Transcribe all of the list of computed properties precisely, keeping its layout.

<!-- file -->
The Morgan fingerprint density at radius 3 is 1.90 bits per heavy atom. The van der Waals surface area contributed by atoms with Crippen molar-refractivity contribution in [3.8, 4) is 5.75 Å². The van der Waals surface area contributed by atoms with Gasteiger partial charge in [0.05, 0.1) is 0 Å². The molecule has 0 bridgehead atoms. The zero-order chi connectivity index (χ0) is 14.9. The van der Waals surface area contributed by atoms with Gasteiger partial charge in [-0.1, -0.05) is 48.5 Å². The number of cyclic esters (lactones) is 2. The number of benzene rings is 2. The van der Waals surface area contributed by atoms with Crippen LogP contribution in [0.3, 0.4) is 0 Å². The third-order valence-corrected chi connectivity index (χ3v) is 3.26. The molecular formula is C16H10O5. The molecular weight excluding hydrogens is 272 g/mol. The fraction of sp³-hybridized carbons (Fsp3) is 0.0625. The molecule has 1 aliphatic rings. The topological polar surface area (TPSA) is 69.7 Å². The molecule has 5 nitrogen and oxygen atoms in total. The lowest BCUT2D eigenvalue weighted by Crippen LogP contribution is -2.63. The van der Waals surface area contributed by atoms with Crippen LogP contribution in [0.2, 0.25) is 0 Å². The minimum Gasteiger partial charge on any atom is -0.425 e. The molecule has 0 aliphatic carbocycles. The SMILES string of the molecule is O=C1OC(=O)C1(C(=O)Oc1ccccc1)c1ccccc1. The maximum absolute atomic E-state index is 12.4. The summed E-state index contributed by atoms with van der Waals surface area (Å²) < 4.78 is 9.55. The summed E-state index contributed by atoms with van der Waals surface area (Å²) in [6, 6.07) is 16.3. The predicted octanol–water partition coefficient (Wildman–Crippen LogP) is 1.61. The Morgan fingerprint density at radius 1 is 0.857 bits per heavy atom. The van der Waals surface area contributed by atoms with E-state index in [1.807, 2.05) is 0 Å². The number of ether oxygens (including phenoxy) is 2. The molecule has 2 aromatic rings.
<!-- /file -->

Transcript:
The Morgan fingerprint density at radius 3 is 1.90 bits per heavy atom. The van der Waals surface area contributed by atoms with Crippen molar-refractivity contribution in [3.8, 4) is 5.75 Å². The van der Waals surface area contributed by atoms with Gasteiger partial charge in [0.05, 0.1) is 0 Å². The molecule has 0 bridgehead atoms. The zero-order chi connectivity index (χ0) is 14.9. The van der Waals surface area contributed by atoms with Gasteiger partial charge in [-0.1, -0.05) is 48.5 Å². The number of cyclic esters (lactones) is 2. The number of benzene rings is 2. The van der Waals surface area contributed by atoms with Crippen LogP contribution in [0.3, 0.4) is 0 Å². The third-order valence-corrected chi connectivity index (χ3v) is 3.26. The molecular formula is C16H10O5. The molecular weight excluding hydrogens is 272 g/mol. The fraction of sp³-hybridized carbons (Fsp3) is 0.0625. The molecule has 1 aliphatic rings. The topological polar surface area (TPSA) is 69.7 Å². The molecule has 5 nitrogen and oxygen atoms in total. The lowest BCUT2D eigenvalue weighted by Crippen LogP contribution is -2.63. The van der Waals surface area contributed by atoms with Crippen LogP contribution in [0.2, 0.25) is 0 Å². The minimum Gasteiger partial charge on any atom is -0.425 e. The molecule has 0 aliphatic carbocycles. The SMILES string of the molecule is O=C1OC(=O)C1(C(=O)Oc1ccccc1)c1ccccc1. The maximum absolute atomic E-state index is 12.4. The summed E-state index contributed by atoms with van der Waals surface area (Å²) < 4.78 is 9.55. The summed E-state index contributed by atoms with van der Waals surface area (Å²) in [6, 6.07) is 16.3. The predicted octanol–water partition coefficient (Wildman–Crippen LogP) is 1.61. The Morgan fingerprint density at radius 1 is 0.857 bits per heavy atom. The van der Waals surface area contributed by atoms with E-state index in [1.807, 2.05) is 0 Å². The number of ether oxygens (including phenoxy) is 2. The molecule has 2 aromatic rings.